Rockford Area BOSTWICK LAKE INN Menu includes steaks, pork, fish, chicken, mac and cheese, pizzas, sandwiches, soups and salads. Large deck. Full bar. Open daily. // 8521 Belding Rd, 8747290. Lunch (Sat-Sun), Dinner $$-$$$ BOULDER CREEK RESTAURANT Golf Club restaurant has varied menu. Golf course views from inside or deck. Serves alcohol. See website for seasonal hours. // 5750 Brewer Ave NE, Belmont, 363-1330, ext 2. restaurant. Lunch, Dinner $-$$ CEDAR SPRINGS BREWING CO. German-style brewery features American pub and traditional Bavarian menu. Open daily. // 95 N Main St, Cedar Springs, 696-2337. Lunch, Dinner $$ GRILL ONE ELEVEN American-with-a-twist menu, full-service bar and lounge. Open daily. // 111 Courtland St, 863-3111. Lunch, Dinner $$-$$$ HONEY CREEK INN Pub setting offers beyond pub fare and daily specials. Closed Sun. // 8025 Cannonsburg Rd NE, Cannonsburg, 874-7849. Lunch, Dinner $-$$ MARINADES PIZZA BISTRO Wood-fired pizzas, salads, pastas, sandwiches. Michigan craft beer. Catering. Open daily. // 109 Courtland St, 863-3300. Lunch, Dinner $ RAMONA’S TABLE Gourmet sandwiches, salads, soups, burgers, small plates, homemade desserts. Farm-to-table specials. Michigan beers, wine. Kids menu. Open daily. // 17 Squires St Square NE, 951-7100. Lunch, Dinner $-$$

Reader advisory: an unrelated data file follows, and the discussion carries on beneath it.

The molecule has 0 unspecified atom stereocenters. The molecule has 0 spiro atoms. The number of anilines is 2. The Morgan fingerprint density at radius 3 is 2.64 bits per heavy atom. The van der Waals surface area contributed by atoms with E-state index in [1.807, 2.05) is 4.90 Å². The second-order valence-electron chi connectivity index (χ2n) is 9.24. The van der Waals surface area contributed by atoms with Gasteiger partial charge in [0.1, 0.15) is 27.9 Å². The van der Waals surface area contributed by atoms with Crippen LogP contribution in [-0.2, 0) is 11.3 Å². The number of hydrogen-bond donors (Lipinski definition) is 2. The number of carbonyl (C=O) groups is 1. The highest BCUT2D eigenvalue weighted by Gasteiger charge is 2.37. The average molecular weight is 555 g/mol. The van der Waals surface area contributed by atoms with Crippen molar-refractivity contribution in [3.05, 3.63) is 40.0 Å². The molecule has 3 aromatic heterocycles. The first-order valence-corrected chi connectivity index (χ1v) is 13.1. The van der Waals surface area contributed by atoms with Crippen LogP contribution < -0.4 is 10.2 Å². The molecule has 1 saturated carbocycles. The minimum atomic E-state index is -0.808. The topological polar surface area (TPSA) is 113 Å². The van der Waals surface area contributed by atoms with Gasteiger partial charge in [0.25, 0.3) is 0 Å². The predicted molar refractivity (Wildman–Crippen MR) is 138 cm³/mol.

11/23/21 1:19 PM

Special Advertising Section

Voted The Best

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11/29/21 10:32 AM

dine / estau ants

ROCKFORD BREWING CO. Located alongside Rogue River. Menu features wings, salads, gyros, burgers, as well as gluten-free, vegan and vegetarian options. Handcrafted brews on tap. Open daily. // 12 E Bridge St, 951-4677. Brunch (Sun), Lunch, Dinner $-$$

BAGEL BEANERY Bagel and coffee cafè offering healthy whole grain and sugary sweet bagels, breakfast and lunch sandwiches. Magnum coffee. No alcohol. Open daily. Catering available. // 455 Michigan St NE, 235-7500; 2845 Breton Rd SE, 245-4220; 5316 Clyde Park Ave SW, 249-9500. Breakfast, Lunch, Dinner $

TIMBERS INN Appetizers to meat ’n’ potatoes fare in lodge-like surroundings. Full bar. Open daily. // 6555 Belding Rd NE, 874-5553. Lunch (Wed-Sun), Dinner $-$$ THIRD NATURE BREWING COMPANY Located near the White Pine Trail and the Rogue River, Third Nature Brewing is a rustic brewery and taproom offering “comfort foods” such as pizzas and hot sandwiches, as well as healthier options like power bowls and salads. Open daily. // 7733 Childsdale Ave. NE in Plainfield Township, 616512-9314. Lunch, Dinner $$